Widows are lonely during the holidays and we often feel left out and disconnected.
There’s so much hype about happiness during the holidays that it’s natural to feel the loneliness. We can’t help feeling that everyone’s having more fun than we are, and in the early times of our grief that may be true. Accept it for now, because grief over rides everything at the beginning. But you don’t and shouldn’t accept loneliness during the holidays for the rest of your life.
Reacquaint yourself with your hobbies, because creativity makes us feel vital and alive.
Every loss we don’t acknowledge during the holidays, gathers momentum and intensifies our loneliness. Find tangible ways to honor their memories, because it will help you to move forward.
Create a community around you that relates to your loneliness and understands your grief. Focus on others that can’t be with their loved ones over the holidays. This will help you to feel that your part of a larger community and less alone.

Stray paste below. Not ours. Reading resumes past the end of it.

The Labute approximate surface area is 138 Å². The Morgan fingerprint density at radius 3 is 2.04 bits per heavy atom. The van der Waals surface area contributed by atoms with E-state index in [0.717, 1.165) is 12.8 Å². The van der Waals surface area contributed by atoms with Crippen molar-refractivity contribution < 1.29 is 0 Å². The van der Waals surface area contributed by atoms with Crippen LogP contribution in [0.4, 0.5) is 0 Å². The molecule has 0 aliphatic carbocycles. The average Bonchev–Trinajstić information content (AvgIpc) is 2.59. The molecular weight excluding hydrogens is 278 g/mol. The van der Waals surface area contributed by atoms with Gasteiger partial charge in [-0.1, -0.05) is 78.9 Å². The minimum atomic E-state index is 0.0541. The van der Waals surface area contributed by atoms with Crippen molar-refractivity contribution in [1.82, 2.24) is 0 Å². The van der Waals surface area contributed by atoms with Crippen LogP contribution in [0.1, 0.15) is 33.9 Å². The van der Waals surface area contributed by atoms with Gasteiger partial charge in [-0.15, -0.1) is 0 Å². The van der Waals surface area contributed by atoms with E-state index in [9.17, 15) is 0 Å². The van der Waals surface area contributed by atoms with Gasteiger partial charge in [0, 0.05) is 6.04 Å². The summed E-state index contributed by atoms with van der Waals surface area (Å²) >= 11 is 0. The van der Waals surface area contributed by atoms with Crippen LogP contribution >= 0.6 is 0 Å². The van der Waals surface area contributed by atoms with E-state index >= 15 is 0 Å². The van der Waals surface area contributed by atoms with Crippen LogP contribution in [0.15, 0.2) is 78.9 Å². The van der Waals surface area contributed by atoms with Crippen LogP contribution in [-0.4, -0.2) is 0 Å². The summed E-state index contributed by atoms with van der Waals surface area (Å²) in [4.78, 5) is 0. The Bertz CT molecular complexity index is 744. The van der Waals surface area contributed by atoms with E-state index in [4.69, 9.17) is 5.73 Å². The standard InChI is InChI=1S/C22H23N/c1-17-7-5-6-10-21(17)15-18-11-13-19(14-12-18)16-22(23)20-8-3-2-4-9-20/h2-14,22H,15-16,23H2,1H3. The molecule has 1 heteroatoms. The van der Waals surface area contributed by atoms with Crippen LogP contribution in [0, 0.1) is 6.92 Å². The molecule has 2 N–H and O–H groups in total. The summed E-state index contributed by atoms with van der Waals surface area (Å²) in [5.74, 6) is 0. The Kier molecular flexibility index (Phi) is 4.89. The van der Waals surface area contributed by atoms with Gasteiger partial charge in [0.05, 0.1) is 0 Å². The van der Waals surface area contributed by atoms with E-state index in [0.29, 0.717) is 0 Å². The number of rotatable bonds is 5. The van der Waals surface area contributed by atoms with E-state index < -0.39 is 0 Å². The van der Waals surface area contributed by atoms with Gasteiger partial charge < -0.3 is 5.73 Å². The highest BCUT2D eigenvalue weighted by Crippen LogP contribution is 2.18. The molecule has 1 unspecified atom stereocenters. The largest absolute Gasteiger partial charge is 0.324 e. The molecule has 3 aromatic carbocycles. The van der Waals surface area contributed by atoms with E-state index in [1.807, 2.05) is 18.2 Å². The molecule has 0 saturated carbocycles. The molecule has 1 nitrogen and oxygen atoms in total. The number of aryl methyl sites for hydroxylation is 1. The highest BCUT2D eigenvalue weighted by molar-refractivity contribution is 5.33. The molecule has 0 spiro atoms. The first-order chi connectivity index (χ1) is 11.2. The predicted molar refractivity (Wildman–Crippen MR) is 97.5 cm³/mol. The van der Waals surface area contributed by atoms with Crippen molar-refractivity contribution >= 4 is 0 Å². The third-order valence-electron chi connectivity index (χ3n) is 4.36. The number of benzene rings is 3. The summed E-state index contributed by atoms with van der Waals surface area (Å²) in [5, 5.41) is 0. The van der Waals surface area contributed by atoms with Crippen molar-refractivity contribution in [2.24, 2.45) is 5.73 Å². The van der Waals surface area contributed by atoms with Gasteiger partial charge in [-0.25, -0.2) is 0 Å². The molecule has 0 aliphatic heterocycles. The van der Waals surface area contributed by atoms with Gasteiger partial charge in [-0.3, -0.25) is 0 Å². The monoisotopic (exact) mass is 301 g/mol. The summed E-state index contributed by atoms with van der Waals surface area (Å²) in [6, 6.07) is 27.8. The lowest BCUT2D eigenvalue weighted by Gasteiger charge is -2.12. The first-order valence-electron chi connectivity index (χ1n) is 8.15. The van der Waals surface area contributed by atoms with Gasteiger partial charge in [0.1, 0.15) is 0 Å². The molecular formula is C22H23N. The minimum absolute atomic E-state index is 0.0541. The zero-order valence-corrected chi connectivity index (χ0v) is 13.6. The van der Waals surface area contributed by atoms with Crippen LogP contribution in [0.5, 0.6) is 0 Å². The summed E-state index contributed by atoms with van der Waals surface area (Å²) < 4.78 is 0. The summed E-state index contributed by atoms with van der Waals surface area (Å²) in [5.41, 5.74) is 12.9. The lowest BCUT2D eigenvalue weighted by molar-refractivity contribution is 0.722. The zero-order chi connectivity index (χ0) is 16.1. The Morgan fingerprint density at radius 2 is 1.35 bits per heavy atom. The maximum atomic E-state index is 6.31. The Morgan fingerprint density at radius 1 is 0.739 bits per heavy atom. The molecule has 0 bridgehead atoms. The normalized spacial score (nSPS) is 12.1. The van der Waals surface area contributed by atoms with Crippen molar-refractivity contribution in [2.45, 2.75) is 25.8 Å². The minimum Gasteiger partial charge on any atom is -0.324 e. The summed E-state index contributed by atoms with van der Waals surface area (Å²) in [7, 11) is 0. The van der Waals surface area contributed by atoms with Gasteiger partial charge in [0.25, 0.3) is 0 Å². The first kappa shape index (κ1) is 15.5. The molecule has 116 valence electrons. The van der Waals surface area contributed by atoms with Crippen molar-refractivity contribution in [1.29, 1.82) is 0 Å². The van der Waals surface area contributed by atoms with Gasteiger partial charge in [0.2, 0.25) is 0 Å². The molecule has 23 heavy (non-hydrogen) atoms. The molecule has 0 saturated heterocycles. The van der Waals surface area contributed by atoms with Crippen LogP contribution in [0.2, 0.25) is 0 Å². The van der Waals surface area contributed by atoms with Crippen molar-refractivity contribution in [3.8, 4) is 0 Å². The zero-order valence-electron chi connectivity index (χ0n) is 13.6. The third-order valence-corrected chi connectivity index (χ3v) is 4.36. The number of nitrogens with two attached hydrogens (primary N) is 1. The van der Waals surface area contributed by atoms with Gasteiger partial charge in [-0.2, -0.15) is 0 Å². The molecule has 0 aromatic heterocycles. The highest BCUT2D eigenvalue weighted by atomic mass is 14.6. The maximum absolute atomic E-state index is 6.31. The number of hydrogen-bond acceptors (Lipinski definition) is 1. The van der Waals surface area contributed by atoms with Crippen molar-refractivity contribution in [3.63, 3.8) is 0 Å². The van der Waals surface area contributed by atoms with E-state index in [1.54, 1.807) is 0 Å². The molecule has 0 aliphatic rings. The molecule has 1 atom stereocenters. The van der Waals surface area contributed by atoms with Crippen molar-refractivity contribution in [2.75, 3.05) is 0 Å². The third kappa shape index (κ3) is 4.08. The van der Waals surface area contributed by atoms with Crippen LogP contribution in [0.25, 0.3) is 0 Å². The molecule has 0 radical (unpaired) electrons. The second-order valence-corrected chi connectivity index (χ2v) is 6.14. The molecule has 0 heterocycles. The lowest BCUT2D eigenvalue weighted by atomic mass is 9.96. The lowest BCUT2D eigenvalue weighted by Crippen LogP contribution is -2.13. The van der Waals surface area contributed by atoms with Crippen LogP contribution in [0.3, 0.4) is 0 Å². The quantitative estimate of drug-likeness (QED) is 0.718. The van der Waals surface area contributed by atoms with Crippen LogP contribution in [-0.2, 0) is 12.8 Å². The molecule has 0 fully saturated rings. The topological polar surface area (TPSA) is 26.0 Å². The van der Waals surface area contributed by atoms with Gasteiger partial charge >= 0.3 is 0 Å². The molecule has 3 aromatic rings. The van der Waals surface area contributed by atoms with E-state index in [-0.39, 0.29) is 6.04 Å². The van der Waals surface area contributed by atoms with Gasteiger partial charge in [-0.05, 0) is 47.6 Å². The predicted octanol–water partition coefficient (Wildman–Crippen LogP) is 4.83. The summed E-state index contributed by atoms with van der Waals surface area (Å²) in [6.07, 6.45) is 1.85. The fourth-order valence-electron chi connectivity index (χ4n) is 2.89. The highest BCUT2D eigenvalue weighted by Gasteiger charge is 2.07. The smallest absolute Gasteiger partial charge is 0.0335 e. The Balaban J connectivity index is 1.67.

Lasting happiness comes from easing your loneliness, showing others kindness and showing yourself some compassion.
We can all be part of something bigger than ourselves. Focus on others, nurture something like pets or gardens and our loneliness will not take over our lives.
The secret – become part of something bigger than ourselves.
If it’s too hard to gather everyone on Christmas, consider a new tradition of spending the day after together. Follow your own rules and rather than stressing over time and consuming rituals, flex your creativity and start some new rituals.
In the end, just being with loved ones or good friends will help lift your spirit. Will it stop your loneliness? – No. But it will ease your loneliness so that it doesn’t overtake your life.